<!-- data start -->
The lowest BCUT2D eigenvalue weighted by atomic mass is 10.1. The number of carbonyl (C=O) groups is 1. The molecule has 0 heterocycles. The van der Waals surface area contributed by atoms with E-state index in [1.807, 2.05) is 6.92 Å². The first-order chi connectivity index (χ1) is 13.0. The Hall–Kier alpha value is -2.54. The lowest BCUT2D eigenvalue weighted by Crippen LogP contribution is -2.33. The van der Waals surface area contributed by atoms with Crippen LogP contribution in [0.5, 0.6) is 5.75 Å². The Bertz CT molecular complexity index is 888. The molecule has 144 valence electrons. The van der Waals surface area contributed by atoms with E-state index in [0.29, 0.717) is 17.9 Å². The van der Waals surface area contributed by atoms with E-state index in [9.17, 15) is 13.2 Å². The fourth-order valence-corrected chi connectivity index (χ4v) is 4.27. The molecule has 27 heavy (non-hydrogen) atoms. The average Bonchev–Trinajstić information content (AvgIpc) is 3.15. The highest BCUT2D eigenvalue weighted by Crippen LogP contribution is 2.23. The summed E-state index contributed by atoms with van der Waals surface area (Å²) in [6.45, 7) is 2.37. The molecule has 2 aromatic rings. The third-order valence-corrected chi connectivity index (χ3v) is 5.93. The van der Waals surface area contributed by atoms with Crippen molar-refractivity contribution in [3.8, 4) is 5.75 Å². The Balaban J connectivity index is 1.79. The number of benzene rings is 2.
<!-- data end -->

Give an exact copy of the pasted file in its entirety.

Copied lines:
The lowest BCUT2D eigenvalue weighted by atomic mass is 10.1. The number of carbonyl (C=O) groups is 1. The molecule has 0 heterocycles. The van der Waals surface area contributed by atoms with E-state index in [1.807, 2.05) is 6.92 Å². The first-order chi connectivity index (χ1) is 13.0. The Hall–Kier alpha value is -2.54. The lowest BCUT2D eigenvalue weighted by Crippen LogP contribution is -2.33. The van der Waals surface area contributed by atoms with Crippen LogP contribution in [0.5, 0.6) is 5.75 Å². The Bertz CT molecular complexity index is 888. The molecule has 144 valence electrons. The van der Waals surface area contributed by atoms with E-state index in [0.29, 0.717) is 17.9 Å². The van der Waals surface area contributed by atoms with E-state index in [9.17, 15) is 13.2 Å². The fourth-order valence-corrected chi connectivity index (χ4v) is 4.27. The molecule has 27 heavy (non-hydrogen) atoms. The average Bonchev–Trinajstić information content (AvgIpc) is 3.15. The highest BCUT2D eigenvalue weighted by Crippen LogP contribution is 2.23. The summed E-state index contributed by atoms with van der Waals surface area (Å²) in [6.45, 7) is 2.37. The molecule has 2 aromatic rings. The third-order valence-corrected chi connectivity index (χ3v) is 5.93. The van der Waals surface area contributed by atoms with Crippen molar-refractivity contribution in [3.8, 4) is 5.75 Å². The Balaban J connectivity index is 1.79. The number of benzene rings is 2.